SIRT1 is increased in affected brain regions and hypothalamic metabolic pathways are altered in Huntington disease
Baldo B, Gabery S, Soylu-Kucharz R, Cheong RY, Henningsen JB, Englund E, McLean C, Kirik D, Halliday G and Petersén Å.
Neuropathology and Applied Neurobiology 45 (4): 361-379 (2019)
Metabolic dysfunction is involved in modulating the disease process in Huntington disease (HD) but the underlying mechanisms are not known. The aim of this study was to investigate if the metabolic regulators sirtuins are affected in HD.
Quantitative real-time polymerase chain reactions were used to assess levels of SIRT1-3 and downstream targets in post mortem brain tissue from HD patients and control cases as well as after selective hypothalamic expression of mutant huntingtin (HTT) using recombinant adeno-associated viral vectors in mice.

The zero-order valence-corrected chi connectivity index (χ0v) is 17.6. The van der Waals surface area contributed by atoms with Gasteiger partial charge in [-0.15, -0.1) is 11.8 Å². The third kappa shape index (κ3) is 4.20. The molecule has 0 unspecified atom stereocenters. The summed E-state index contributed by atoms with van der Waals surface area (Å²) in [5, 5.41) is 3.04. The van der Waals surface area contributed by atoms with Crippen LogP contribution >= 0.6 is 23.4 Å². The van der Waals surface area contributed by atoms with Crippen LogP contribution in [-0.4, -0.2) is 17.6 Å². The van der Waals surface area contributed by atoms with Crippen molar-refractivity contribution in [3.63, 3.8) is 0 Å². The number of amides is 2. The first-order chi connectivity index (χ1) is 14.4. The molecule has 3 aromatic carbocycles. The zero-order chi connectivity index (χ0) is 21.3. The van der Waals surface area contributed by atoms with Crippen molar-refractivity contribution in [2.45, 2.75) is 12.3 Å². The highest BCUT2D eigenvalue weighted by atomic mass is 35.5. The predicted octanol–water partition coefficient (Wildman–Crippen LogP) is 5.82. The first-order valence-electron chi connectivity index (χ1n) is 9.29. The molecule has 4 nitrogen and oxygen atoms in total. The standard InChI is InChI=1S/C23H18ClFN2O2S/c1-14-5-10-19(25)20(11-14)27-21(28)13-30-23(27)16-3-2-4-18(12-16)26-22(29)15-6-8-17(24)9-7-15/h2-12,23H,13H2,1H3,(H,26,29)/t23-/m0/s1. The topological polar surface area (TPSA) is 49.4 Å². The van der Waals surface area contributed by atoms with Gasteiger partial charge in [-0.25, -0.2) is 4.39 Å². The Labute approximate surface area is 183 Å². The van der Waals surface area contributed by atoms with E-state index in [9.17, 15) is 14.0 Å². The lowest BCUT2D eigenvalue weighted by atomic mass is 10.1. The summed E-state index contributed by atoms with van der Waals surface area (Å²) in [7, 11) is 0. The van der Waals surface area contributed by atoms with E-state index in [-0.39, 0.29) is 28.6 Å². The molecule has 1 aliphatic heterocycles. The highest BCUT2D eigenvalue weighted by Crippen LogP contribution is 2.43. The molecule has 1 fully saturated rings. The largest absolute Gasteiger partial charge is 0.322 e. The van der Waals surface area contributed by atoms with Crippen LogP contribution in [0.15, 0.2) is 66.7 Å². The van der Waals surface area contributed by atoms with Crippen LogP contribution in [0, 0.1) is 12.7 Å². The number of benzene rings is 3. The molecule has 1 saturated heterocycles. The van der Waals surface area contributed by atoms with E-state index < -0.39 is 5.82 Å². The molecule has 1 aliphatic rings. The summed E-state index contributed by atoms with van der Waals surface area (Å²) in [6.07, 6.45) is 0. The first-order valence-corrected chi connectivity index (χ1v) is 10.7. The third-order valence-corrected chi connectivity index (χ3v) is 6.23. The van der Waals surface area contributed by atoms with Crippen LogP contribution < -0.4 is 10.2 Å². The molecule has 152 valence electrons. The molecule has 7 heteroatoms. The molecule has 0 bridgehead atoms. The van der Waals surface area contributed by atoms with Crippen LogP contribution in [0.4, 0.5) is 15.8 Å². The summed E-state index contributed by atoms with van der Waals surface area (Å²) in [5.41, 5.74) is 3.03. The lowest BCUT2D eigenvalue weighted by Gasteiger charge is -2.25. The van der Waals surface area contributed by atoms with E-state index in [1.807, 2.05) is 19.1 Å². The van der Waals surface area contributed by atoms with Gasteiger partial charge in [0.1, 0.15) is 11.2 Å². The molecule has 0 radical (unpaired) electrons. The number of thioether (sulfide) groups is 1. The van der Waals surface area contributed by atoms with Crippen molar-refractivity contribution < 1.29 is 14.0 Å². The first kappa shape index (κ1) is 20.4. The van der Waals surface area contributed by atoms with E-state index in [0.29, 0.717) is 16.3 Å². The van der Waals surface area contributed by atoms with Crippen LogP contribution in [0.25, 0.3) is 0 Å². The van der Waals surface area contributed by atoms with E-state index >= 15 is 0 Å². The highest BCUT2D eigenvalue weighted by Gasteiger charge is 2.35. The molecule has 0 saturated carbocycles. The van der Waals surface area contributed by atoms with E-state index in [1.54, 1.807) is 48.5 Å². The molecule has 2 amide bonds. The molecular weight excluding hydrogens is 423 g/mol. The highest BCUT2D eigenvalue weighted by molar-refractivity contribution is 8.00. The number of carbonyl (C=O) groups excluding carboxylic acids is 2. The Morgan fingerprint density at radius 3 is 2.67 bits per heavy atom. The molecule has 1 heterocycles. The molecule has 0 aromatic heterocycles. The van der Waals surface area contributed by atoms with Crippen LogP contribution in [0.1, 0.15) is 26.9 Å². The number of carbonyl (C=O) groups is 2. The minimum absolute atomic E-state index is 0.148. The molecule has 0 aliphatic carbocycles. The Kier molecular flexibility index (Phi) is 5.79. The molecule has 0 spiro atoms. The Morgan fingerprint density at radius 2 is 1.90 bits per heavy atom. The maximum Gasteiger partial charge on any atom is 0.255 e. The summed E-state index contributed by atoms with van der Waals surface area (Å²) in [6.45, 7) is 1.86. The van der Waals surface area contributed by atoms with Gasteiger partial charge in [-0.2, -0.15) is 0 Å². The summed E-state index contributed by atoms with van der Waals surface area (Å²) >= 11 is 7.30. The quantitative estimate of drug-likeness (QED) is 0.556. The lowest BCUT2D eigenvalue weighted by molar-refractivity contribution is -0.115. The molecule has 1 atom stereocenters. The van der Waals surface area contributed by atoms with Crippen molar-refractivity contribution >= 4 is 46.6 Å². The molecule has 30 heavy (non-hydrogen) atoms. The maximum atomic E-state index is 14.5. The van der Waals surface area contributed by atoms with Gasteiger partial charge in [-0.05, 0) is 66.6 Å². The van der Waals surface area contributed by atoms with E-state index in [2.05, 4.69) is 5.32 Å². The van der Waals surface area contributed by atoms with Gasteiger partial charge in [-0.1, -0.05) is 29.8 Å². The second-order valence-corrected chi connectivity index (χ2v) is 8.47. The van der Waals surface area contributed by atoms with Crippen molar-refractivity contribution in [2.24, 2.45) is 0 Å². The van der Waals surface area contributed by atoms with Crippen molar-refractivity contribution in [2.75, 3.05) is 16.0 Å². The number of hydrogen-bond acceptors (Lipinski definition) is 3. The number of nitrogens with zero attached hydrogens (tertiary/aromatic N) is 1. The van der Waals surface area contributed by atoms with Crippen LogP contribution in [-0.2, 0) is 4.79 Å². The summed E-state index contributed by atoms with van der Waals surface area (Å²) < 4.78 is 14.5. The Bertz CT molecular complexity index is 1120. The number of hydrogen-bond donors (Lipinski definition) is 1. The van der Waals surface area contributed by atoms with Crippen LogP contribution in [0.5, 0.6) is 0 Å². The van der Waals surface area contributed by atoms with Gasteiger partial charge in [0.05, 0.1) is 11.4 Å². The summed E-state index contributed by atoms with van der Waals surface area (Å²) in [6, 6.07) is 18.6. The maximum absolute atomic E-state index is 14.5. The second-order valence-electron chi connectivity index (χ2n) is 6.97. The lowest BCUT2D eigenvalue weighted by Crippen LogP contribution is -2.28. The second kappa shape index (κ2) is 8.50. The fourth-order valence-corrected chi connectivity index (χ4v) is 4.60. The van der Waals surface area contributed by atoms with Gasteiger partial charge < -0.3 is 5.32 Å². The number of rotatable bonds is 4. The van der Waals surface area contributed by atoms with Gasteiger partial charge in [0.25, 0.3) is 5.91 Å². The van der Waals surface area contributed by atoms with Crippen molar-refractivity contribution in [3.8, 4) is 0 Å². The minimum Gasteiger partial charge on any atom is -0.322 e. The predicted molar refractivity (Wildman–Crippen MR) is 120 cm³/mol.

We show that mRNA levels of the metabolic regulator SIRT1 are increased in the striatum and the cerebral cortex but not in the less affected cerebellum in post mortem HD brains. Levels of SIRT2 are only increased in the striatum and SIRT3 is not affected in HD. Interestingly, mRNA levels of SIRT1 are selectively increased in the lateral hypothalamic area (LHA) and ventromedial hypothalamus (VMH) in HD. Further analyses of the LHA and VMH confirmed pathological changes in these regions including effects on SIRT1 downstream targets and reduced mRNA levels of orexin (hypocretin), prodynorphin and melanin-concentrating hormone (MCH) in the LHA and of brain-derived neurotrophic factor (BDNF) in the VMH. Analyses after selective hypothalamic expression of mutant HTT suggest that effects on BDNF, orexin, dynorphin and MCH are early and direct, whereas changes in SIRT1 require more widespread expression of mutant HTT.
We show that SIRT1 expression is increased in HD-affected brain regions and that metabolic pathways are altered in the HD hypothalamus.